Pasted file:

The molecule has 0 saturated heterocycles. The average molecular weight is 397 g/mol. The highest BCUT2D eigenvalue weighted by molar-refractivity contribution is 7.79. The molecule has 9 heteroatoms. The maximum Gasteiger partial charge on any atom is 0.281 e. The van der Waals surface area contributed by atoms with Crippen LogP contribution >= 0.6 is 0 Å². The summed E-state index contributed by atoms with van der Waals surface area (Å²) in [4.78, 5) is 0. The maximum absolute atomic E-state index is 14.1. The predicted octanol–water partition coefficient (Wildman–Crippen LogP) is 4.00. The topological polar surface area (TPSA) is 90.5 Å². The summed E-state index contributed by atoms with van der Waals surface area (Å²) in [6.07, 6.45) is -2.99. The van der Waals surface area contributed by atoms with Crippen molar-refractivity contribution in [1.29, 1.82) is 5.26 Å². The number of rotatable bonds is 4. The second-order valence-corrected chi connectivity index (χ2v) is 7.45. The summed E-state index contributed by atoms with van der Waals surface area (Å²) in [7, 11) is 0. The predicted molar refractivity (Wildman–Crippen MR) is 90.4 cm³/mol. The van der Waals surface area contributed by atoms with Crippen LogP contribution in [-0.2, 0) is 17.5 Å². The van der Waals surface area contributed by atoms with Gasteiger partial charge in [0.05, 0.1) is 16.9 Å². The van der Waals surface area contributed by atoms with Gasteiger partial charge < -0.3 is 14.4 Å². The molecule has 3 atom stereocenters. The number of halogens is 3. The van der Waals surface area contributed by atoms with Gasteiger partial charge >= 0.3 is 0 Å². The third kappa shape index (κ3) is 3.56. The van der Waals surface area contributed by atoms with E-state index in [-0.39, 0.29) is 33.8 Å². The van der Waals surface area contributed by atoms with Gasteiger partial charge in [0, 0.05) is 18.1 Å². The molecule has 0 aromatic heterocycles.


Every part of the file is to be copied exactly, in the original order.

The molecule has 0 saturated heterocycles. The average molecular weight is 397 g/mol. The highest BCUT2D eigenvalue weighted by molar-refractivity contribution is 7.79. The molecule has 9 heteroatoms. The maximum Gasteiger partial charge on any atom is 0.281 e. The van der Waals surface area contributed by atoms with Crippen LogP contribution >= 0.6 is 0 Å². The summed E-state index contributed by atoms with van der Waals surface area (Å²) in [4.78, 5) is 0. The maximum absolute atomic E-state index is 14.1. The predicted octanol–water partition coefficient (Wildman–Crippen LogP) is 4.00. The topological polar surface area (TPSA) is 90.5 Å². The summed E-state index contributed by atoms with van der Waals surface area (Å²) in [6.07, 6.45) is -2.99. The van der Waals surface area contributed by atoms with Crippen molar-refractivity contribution in [1.29, 1.82) is 5.26 Å². The number of rotatable bonds is 4. The second-order valence-corrected chi connectivity index (χ2v) is 7.45. The summed E-state index contributed by atoms with van der Waals surface area (Å²) in [7, 11) is 0. The predicted molar refractivity (Wildman–Crippen MR) is 90.4 cm³/mol. The van der Waals surface area contributed by atoms with Crippen LogP contribution in [-0.2, 0) is 17.5 Å². The van der Waals surface area contributed by atoms with Gasteiger partial charge in [0.05, 0.1) is 16.9 Å². The van der Waals surface area contributed by atoms with Gasteiger partial charge < -0.3 is 14.4 Å². The molecule has 3 atom stereocenters. The number of halogens is 3. The van der Waals surface area contributed by atoms with Gasteiger partial charge >= 0.3 is 0 Å². The third kappa shape index (κ3) is 3.56. The van der Waals surface area contributed by atoms with E-state index in [-0.39, 0.29) is 33.8 Å². The van der Waals surface area contributed by atoms with Gasteiger partial charge in [0, 0.05) is 18.1 Å². The molecule has 0 aromatic heterocycles.